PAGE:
By the year 2030, electric vehicles will account for 20 per cent of the entire car market, according to research from analysts at IHS Global Insight. However, within the fleet sector, where cost is king and performance and reliability take precedence over size and style, you could reasonably expect that figure to be much larger.
Companies have long been aware of the environmental benefits of reducing the carbon output of their cars, but the way in which this translates to cost savings is really starting to sink in. Not only do companies have to spend less on fuel and diesel – the prices of which having now reached record levels – but the government has, in its bid to reduce carbon emissions, reduced the road tax levy for vehicles which emit less carbon.
Interest in hybrid vehicles such as the Toyota Prius and all-electric models such as the Nissan LEAF is blossoming, and in the technology that surrounds them. Getting experts from the likes of Evo Energy to install solar technology involves an up-front fee, but really should be seen a long-term investment. Red Dwarf actor and green enthusiast Robert Llewellyn says his roof-mounted solar cells provide 85 per cent of the electricity he needs for his LEAF; getting the rest from the National Grid costs him a little over £5 for a 1,000-mile journey.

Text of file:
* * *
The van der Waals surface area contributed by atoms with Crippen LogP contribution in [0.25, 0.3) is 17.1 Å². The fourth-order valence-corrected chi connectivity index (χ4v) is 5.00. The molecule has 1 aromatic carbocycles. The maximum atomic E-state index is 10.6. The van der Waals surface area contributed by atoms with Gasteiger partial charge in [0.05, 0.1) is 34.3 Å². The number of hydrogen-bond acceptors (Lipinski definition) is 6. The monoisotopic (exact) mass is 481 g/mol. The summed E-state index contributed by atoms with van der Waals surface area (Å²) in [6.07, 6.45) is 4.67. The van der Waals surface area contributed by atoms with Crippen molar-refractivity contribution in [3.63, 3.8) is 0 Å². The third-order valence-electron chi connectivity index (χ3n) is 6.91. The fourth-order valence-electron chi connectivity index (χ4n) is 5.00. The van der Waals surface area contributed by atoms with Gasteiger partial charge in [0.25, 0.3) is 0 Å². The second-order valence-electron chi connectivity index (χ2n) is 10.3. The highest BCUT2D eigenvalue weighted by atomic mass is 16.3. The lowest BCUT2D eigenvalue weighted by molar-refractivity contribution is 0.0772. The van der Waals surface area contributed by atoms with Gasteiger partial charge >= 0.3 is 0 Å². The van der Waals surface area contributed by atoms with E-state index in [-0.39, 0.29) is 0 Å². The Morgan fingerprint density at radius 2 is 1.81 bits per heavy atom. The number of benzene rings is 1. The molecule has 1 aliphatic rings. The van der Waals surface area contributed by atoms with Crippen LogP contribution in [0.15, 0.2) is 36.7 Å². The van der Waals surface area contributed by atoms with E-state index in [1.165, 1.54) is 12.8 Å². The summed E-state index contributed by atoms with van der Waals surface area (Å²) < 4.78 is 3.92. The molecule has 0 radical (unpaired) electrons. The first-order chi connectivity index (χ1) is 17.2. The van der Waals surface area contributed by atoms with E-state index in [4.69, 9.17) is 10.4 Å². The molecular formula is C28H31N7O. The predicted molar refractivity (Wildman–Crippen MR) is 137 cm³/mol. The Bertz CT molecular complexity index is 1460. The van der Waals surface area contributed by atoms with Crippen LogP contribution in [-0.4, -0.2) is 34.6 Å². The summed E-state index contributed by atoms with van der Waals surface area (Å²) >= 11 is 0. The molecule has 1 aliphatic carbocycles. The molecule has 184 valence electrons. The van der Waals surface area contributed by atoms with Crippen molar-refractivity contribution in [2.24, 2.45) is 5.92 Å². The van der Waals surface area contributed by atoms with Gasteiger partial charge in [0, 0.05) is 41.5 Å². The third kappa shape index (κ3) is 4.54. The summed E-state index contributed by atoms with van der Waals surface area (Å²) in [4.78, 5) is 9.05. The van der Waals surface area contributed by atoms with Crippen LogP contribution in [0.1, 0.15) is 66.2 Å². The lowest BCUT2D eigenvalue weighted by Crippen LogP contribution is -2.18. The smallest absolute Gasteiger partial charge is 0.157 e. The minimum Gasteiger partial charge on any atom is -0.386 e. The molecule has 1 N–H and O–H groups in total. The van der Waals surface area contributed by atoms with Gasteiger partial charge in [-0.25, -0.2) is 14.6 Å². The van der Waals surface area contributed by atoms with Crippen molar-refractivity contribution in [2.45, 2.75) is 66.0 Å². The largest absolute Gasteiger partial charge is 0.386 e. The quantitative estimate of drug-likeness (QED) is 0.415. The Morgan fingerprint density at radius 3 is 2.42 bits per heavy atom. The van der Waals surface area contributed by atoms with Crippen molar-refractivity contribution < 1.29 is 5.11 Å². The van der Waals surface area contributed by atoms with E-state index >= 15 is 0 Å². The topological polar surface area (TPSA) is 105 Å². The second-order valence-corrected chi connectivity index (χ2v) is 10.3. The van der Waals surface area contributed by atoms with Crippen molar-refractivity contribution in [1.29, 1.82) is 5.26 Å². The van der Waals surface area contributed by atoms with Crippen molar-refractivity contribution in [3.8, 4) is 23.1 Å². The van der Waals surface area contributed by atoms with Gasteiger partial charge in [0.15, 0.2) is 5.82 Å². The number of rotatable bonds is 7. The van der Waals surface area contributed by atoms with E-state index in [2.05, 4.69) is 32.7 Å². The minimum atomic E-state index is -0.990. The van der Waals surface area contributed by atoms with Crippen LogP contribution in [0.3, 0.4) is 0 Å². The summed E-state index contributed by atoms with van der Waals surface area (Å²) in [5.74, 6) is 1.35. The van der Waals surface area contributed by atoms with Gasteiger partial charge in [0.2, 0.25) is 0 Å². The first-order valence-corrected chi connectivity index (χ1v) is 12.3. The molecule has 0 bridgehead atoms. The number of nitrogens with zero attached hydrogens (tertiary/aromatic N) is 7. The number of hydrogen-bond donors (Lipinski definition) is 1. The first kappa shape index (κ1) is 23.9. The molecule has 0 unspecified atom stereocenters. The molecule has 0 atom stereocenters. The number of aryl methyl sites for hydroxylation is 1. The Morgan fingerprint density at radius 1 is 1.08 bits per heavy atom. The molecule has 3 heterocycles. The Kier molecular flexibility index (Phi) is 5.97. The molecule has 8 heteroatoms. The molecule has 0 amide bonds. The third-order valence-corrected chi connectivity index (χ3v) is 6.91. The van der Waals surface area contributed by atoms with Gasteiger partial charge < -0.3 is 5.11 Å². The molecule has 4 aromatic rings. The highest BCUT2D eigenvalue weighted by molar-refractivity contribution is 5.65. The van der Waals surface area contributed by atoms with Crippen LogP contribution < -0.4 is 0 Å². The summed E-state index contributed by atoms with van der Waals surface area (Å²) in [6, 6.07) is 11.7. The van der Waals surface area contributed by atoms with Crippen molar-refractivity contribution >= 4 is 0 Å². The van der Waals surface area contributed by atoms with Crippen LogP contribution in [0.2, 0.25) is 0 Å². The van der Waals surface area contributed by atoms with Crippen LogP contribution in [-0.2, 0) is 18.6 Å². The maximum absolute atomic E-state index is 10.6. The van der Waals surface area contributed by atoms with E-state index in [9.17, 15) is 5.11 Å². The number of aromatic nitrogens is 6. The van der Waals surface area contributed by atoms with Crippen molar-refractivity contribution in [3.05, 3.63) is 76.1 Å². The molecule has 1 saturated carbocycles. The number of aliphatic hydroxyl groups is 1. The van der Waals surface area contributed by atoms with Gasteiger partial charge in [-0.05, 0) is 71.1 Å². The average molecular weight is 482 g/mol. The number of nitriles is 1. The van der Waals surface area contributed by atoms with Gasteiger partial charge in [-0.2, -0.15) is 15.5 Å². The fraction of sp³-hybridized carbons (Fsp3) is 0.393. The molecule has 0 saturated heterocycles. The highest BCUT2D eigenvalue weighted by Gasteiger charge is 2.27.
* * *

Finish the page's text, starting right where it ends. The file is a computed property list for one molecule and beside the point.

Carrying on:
Fleet managers are also keenly aware of the benefits, especially as the technology develops. The British Vehicle Rental and Leasing Association estimates that when the new Chevrolet Volt and Vauxhall Ampera reach the UK market, 80 per cent of them could end up as company cars. Meanwhile, the government is also looking to persuade firms to switch to low-carbon motoring, offering discounts on the purchase price of low-carbon vehicles through the Plug-in Car Grant. This provides a 25 per cent reduction of the purchase price – up to a value of £5,000 – when buying an eligible low-carbon model.
While the performance of contemporary solar panels cannot – yet – completely power a car using cells placed on the vehicle’s roof, designers are looking at how this system can improve the economy of hybrid vehicles. For now though, using electric and hybrid vehicles and installing solar panels to generate renewable electricity to power them is a viable way for fleet managers to cut back on their costs. It does involve a bit of planning, but the latest IHS report lays these out clearly and further highlights the potential savings that companies can make.